AcLits as social scientists untrained in literacy, linguistics, and writing pedagogies. We
also reﬂect on our best practices and unresolved challenges of integrating AcLits into a
bachelor’s level IR course over nine years.
The analytical process that yielded this article began in 2017 when the teaching team
received a pedagogical prize for integrating academic writing into the course under
investigation. Buoyed by this recognition, the analysis emerged through a series of
meetings, email exchanges, literature searches, blog posts, conference papers, and spir-
ited debates. While this analytical process was undeniably ad hoc, it revolved around
three questions: 1) How do we teach IR through writing? 2) How do we support our
students in this process? 3) How can we use student evaluations to improve writing
We began writing this article in 2018 when three of us were still teaching the course,
allowing us to engage in ‘reﬂection-in-practice’and ‘reﬂection-on-practice’(see Pereira
1999; Schön 1983). Concurrently, we reviewed the course material we developed over
the years, using course guides and the reports we authored after each term to trace
course development, the problems we encountered, and the solutions we facilitated.
TEACHING IN HIGHER EDUCATION 5
One of the most signiﬁcant sources of our analysis was student course evaluations written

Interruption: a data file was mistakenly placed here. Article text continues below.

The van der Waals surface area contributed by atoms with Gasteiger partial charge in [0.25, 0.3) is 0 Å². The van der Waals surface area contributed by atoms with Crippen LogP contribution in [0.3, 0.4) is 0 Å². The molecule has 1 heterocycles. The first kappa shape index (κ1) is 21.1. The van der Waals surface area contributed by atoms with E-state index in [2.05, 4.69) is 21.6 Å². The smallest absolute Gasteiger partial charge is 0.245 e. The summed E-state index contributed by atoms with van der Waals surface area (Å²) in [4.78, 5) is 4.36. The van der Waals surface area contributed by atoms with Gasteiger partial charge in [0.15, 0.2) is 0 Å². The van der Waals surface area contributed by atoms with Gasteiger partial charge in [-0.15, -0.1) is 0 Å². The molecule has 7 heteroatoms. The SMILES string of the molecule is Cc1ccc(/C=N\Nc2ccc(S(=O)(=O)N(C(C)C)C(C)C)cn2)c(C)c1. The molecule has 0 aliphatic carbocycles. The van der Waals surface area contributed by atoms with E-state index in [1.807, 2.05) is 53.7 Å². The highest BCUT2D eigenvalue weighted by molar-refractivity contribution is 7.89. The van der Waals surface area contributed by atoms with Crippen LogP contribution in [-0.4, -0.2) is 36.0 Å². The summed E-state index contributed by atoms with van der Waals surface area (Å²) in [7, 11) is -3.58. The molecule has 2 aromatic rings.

from 2010 to 2019. After noting themes and typical student appraisals, we selected for-
mative feedback, peer assessment, and reﬂective journaling as the three modules that stu-
dents found most valuable in learning IR through academic writing.
Throughout our study, we followed the ethical guidelines outlined by the Swedish
Research Council (2017). To mitigate harm to our students, we only quote anonymised
course evaluations where all identifying details were removed when students completed
the evaluation online. We further obscure students’identities by omitting the year and
language in which they provided their feedback. We quote anonymised course evalu-
ations based on the ethical principle that the value of including this material outweighs
potential risks (Swedish Research Council 2017, 31). We contend that since AcLits is a
student-focused approach, we needed to consider how our students interpreted and
inﬂuenced our pedagogical practice.